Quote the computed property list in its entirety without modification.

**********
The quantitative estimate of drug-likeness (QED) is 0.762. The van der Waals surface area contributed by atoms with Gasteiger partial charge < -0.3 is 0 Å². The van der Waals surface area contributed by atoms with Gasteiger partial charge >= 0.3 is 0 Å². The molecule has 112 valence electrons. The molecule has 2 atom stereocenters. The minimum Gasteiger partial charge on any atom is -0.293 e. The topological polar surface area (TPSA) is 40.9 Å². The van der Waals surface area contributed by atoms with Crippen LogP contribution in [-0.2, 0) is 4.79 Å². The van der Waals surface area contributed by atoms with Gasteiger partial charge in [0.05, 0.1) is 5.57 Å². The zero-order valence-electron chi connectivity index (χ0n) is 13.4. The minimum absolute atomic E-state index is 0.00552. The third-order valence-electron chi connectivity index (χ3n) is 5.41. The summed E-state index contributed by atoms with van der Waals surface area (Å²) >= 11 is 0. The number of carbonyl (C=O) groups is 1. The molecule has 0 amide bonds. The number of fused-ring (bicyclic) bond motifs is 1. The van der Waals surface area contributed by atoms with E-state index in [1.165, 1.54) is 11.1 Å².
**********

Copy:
The quantitative estimate of drug-likeness (QED) is 0.762. The van der Waals surface area contributed by atoms with Gasteiger partial charge < -0.3 is 0 Å². The van der Waals surface area contributed by atoms with Gasteiger partial charge >= 0.3 is 0 Å². The molecule has 112 valence electrons. The molecule has 2 atom stereocenters. The minimum Gasteiger partial charge on any atom is -0.293 e. The topological polar surface area (TPSA) is 40.9 Å². The van der Waals surface area contributed by atoms with Crippen LogP contribution in [-0.2, 0) is 4.79 Å². The van der Waals surface area contributed by atoms with Gasteiger partial charge in [0.05, 0.1) is 5.57 Å². The zero-order valence-electron chi connectivity index (χ0n) is 13.4. The minimum absolute atomic E-state index is 0.00552. The third-order valence-electron chi connectivity index (χ3n) is 5.41. The summed E-state index contributed by atoms with van der Waals surface area (Å²) >= 11 is 0. The number of carbonyl (C=O) groups is 1. The molecule has 0 amide bonds. The number of fused-ring (bicyclic) bond motifs is 1. The van der Waals surface area contributed by atoms with E-state index in [1.165, 1.54) is 11.1 Å².